A cautionary story of labor and greed, Schmatta: Rags to Riches to Rags follows the decline of the once-robust apparel manufacturing industry in the U.S., while chronicling the industry's relationship with unions and government. From the "Garmento" to the seamstress, from the designer to the marketing maven, from the small businessman to the financier, Schmatta offers a firsthand account of how the industry helped generations of Americans march out of poverty and right into the golden age of the American middle class. But while Schmatta reminds us of the early days of the garment industry and its heyday, it also probes its troubling decline, which has occurred largely within the last 30 years. In 1965, 95% of American clothing was made in the U.S.A.; by 2009, only 5% is manufactured here.

Director Marc Levin focuses his lens on Manhattan's Garment District, an eight-block area on Manhattan's West Side which gave birth to the domestic industrial labor movement, and played a key role in major American political activities. From its immigrant origins in the 19th Century, the labor movement rose quickly against deplorable sweatshop conditions. In recent years, however, the realities of automation, deregulation, globalization and outsourcing - all part of the race to the bottom line - eventually eroded the industry's unprecedented momentum.

This film tells some of the stories of the workers, labor organizers, designers, fashion execs and manufacturers who built their careers in the Fashion District, including: Joe Raico, a fabric cutter who took great pride in his workmanship, and laments that America doesn't produce anything anymore; Charles Kernaghan of the National Labor Committee, whose open letter to Kathy Lee Gifford caused a media circus in 1996; Irving Ruosso, owner of Russ Togs, one of the U.S.'s largest sportswear companies; Stan Herman, a designer who has worked in the District for five decades, and others.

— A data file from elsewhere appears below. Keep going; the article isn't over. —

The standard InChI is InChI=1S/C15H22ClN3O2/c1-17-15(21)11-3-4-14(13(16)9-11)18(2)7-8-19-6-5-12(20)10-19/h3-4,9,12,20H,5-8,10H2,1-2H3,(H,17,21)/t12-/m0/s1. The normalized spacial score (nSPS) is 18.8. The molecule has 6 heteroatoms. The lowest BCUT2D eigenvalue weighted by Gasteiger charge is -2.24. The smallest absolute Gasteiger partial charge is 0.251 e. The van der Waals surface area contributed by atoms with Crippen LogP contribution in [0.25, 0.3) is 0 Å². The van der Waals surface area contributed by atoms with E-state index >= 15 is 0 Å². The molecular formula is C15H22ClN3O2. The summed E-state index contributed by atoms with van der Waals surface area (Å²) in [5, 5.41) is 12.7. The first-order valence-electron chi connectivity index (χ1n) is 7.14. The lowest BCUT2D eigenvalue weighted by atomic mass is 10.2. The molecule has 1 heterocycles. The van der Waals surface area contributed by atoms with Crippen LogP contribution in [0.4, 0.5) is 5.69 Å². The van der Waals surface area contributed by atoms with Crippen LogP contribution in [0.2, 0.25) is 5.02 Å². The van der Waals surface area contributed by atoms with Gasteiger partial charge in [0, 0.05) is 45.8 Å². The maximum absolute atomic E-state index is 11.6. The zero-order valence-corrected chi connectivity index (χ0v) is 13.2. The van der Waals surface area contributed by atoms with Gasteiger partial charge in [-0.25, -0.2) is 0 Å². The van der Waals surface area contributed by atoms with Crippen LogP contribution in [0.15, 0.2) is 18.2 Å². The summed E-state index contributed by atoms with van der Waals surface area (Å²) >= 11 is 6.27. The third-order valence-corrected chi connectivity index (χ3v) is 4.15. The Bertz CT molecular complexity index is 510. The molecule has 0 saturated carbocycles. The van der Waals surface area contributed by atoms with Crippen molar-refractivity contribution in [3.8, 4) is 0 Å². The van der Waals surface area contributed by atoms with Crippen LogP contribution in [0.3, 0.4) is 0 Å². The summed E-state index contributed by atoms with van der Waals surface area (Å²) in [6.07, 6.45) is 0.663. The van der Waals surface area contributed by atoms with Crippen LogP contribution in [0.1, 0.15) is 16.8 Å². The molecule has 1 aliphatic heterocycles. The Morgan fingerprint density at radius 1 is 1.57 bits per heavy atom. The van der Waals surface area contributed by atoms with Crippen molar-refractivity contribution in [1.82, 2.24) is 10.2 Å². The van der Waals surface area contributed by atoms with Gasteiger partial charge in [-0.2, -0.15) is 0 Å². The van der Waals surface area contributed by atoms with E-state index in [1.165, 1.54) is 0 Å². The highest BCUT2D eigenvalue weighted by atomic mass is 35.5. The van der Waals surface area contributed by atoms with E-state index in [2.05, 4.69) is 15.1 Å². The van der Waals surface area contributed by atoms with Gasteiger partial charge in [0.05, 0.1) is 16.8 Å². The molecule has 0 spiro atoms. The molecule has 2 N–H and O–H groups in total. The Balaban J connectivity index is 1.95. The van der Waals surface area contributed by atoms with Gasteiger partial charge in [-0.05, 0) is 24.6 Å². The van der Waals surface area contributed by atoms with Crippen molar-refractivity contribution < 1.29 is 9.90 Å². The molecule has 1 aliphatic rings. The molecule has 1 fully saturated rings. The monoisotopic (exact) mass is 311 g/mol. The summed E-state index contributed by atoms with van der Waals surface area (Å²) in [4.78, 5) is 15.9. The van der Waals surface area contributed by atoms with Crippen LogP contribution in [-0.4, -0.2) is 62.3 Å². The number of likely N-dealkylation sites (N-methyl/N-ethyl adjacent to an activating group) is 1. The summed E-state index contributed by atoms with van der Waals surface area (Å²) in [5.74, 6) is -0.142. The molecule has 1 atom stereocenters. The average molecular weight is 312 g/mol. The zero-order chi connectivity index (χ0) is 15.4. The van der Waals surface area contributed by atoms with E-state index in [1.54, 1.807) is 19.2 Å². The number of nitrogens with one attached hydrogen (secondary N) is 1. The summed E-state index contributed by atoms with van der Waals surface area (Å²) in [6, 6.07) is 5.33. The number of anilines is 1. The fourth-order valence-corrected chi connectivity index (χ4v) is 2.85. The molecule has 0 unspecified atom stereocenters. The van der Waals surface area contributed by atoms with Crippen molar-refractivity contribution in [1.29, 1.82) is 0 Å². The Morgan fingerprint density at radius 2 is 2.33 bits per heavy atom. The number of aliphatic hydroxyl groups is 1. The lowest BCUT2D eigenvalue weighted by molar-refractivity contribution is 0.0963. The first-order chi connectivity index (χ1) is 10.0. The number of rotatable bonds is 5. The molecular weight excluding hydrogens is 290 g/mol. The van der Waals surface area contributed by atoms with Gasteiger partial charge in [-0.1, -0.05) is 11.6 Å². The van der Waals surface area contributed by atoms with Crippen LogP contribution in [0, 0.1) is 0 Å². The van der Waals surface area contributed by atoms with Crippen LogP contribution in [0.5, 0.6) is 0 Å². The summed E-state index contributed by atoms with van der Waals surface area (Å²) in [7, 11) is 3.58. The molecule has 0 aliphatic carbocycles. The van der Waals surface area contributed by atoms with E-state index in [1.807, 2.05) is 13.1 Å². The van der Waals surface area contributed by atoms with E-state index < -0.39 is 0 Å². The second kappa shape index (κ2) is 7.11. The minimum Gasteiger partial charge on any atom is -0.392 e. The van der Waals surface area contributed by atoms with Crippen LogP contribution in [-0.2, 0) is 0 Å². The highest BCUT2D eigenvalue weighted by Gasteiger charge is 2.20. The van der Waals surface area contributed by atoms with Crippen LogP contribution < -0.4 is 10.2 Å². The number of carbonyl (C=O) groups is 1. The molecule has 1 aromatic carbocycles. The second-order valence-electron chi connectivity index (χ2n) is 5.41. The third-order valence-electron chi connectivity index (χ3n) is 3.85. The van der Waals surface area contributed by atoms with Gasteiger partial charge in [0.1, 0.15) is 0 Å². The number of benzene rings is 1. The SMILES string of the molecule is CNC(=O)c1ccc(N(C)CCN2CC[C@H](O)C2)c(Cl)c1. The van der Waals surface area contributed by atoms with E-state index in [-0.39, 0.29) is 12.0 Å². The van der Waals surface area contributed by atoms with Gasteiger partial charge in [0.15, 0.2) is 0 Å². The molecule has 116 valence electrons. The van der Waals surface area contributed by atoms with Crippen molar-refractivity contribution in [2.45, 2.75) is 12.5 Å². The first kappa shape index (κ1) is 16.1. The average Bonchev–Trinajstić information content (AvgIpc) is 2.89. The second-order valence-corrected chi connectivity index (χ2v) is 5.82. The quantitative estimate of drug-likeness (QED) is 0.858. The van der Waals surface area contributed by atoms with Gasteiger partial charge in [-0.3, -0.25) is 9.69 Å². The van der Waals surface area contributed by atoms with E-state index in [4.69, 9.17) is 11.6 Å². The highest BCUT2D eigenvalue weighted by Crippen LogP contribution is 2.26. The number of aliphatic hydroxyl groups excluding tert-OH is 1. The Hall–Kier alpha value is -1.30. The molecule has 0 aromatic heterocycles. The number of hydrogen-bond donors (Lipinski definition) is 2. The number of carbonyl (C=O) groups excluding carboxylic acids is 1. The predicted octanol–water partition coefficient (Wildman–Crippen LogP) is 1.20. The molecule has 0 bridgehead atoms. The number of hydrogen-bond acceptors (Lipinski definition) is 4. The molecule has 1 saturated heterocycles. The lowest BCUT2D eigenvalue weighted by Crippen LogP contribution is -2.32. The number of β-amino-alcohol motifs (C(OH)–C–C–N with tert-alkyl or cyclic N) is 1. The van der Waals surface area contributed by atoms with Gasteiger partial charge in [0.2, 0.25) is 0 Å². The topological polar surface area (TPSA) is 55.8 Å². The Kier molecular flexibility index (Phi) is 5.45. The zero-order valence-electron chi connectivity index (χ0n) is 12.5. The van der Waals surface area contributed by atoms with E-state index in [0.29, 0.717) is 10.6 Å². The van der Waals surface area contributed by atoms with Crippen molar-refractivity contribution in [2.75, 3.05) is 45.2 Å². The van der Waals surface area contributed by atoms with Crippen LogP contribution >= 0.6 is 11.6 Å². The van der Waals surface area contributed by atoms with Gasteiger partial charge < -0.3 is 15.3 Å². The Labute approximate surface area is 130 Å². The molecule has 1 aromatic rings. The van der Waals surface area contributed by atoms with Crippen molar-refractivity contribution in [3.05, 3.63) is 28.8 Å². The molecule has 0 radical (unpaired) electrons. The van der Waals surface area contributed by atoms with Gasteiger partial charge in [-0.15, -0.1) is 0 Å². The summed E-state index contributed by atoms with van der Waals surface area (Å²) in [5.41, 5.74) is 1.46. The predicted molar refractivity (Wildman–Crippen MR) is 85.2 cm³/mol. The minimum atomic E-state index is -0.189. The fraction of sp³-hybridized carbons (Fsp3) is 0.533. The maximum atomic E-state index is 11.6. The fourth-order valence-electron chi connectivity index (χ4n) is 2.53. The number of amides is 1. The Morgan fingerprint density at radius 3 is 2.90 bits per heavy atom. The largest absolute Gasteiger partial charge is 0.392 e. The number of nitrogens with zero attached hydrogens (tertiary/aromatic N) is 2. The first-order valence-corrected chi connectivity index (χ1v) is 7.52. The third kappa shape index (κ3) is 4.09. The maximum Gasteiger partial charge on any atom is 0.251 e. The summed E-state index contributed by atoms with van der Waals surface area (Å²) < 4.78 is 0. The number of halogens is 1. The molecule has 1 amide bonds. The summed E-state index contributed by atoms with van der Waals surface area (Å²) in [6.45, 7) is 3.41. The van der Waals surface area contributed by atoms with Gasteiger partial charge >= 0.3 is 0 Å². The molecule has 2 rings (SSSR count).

About the Filmmakers: Levin and his film partner Daphne Pinkerson have produced 10 acclaimed films for HBO over the years, including Mob Stories, Prisoners of the War on Drugs, Execution Machine: Texas Death Row, Soldiers in the Army of God, and Gladiator Days. Thug Life in D.C. won the 1999 Emmy® for Outstanding Non- Fiction Special. Gang War: Bangin' in Little Rock won the CableACE Award for Best Documentary Special of 1994. Levin made his on-camera debut in Protocols of Zion, which premiered on HBO in April 2006. Levin's 1998 film Slam won the Grand Jury Prize at the Sundance Film Festival.

Credits: Directed by Marc Levin; Produced by Daphne Pinkerson and Marc Levin; Editor/Co-Producer: Richard Lowe; Line Producer: Kara Rozansky; Associate Producer: Karl Hollandt; Director of Photography: Daniel Levin; Original Music Composed by John Zorn. For HBO: Senior Producer: Nancy Abraham; Executive Producer: Sheila Nevins.

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